But, while YouTube clips - allegedly recorded a few days ago in Aleppo - are running on the screen, the young Syrian activist makes me notice that these protesters are still chanting "You are our brothers!" to the army, despite the fact that all media attention is catalysed either by the armed clashes between Assad's soldiers and the defected Free Syrian Army, or by the sectarian conflict allegedly going on between Syria's Alawi minority and Sunni majority.
Nevertheless, each week Ayyam al hurryia produces and posts videos, explaining the meaning of the non-violent struggle, its tactics and the patience to achieve results through peaceful resistance. Some videos address the pro-regime supporters too - the "mbhibbakjia" ("we love you") crowd - dealing with the national unity issue and the necessity of reconciliation among Syrian people.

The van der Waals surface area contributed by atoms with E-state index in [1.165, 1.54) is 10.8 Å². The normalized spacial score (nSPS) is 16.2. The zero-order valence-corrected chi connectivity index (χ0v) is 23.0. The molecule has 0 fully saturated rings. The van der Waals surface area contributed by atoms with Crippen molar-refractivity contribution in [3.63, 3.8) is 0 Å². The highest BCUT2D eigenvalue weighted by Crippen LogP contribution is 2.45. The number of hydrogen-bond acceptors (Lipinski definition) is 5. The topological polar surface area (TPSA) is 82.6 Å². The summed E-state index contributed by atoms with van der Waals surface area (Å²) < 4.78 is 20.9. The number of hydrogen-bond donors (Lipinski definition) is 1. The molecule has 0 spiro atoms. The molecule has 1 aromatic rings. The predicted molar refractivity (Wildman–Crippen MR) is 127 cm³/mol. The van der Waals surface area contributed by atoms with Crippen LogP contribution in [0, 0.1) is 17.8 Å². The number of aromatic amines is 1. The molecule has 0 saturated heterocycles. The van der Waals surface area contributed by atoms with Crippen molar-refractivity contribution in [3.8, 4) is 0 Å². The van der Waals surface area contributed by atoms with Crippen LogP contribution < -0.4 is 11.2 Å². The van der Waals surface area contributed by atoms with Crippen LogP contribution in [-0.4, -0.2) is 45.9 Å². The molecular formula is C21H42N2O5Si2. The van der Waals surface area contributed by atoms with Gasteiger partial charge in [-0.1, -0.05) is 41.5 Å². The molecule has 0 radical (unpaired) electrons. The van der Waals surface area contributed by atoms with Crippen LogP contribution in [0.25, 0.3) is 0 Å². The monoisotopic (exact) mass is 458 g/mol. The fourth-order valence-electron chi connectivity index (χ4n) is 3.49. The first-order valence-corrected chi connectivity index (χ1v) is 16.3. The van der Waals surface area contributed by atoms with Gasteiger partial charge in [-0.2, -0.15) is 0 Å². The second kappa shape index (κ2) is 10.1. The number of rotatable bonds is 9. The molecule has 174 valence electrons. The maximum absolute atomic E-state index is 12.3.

Mutasem smiles when I quote Gene Sharp and his 1993 handbook From Dictatorship to Democracy. According to some conspiracy theories, the American scholar would have worked closely with US intelligence to help toppling regimes worldwide and would have supported anti-regime movements like Serbia's Otpor in their political fight. These theories enjoy a certain credit, especially when it comes to Syria, where everything happening on the ground would have to be engineered by foreigners, including civil resistance. Mutasem's smile now turns into laughter.
Syrians' non-violent struggle is indeed inspired by a Syrian scholar, Jawdat Said, who has been incarcerated many times for his writings on resisting oppression through non-violence. In 2001, he wrote: "We live in a world in which four fifths of its population live in frustration while the other fifth lives in fear."